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In the next series of blog posts, I want to cover the issue of criminality and crime surrounding the notion of ‘illegal immigration.’ Hopefully, some of the information is new and compelling, and makes for an interesting read.
Contrary to popular belief, maintaining ‘illegal’ presence in the United States is NOT a crime. Why do I feel compelled to note this today? Because I am tired of reading comments like “illegal immigrants are criminals, they should be deported!” Or “why are these students even allowed to register in our schools, they should be handed over to INS, prosecuted and deported.” Even worse are the misguided blog posts now and then that hype the criminal element of illegal immigration, depicting us as rapists and murderers who are responsible for the new crime wave and overcrowding jails and prisons. Never mind the fact that crime rates have declined steadily for the past two decades and there isn’t a preponderance of evidence to prove that immigrants, or illegal aliens, commit more crimes than Americans in general.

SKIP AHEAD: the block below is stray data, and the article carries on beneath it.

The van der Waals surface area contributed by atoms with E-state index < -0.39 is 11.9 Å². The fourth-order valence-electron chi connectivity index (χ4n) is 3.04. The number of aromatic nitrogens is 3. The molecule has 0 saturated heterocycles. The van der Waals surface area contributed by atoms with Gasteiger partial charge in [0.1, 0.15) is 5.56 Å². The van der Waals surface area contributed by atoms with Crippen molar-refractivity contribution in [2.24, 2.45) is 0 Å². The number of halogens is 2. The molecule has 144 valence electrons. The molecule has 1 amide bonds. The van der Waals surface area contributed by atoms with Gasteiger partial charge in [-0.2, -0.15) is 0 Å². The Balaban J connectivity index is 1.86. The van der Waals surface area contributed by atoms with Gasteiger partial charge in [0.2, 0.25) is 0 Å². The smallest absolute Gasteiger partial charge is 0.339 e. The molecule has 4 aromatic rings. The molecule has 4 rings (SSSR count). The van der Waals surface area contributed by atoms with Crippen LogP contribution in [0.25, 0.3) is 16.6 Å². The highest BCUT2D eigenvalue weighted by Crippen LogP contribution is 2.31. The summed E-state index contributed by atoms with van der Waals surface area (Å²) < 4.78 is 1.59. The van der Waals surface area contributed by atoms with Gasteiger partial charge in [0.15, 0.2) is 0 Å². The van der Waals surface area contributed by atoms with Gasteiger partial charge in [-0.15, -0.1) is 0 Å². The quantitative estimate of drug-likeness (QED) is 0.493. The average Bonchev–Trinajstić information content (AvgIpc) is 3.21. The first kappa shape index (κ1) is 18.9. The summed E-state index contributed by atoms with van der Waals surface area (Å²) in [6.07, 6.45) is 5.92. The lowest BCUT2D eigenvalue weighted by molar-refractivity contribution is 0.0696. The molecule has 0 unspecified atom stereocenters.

Lesson 1 – Being in this country illegally is not a criminal offense. It is a civil infraction. Deportation proceedings are NOT criminal proceedings; they are civil proceedings. See the video by Rudy Guiliani who dispels the myth of illegal immigration being a crime in the United States.
Now here is another point to ponder till tomorrow: if being ‘illegal’ is not a crime, should we step back for a moment and call the notion of ‘illegal immigrant’ a misnomer and a misguided term used to label and dehumanize migrant workers, undocumented students and our families? A motorist that runs the red light is not called an illegal driver so why are we calling migrants that live in the United States without proper documentation, ‘illegal immigrants’ and consequently, criminals?!
Tomorrow, we will expand more on the power of discourse, labels and the reclaiming of identity.
Disclaimer – I am by no means, justifying ‘illegal immigration’ by playing with words. I am simply pointing out that most people have already been played with words, including us. Our discourse has been shaped by the opposition and those in power, and in order to move past misguided perceptions, we need to reshape the dialogue on immigration and set some facts right.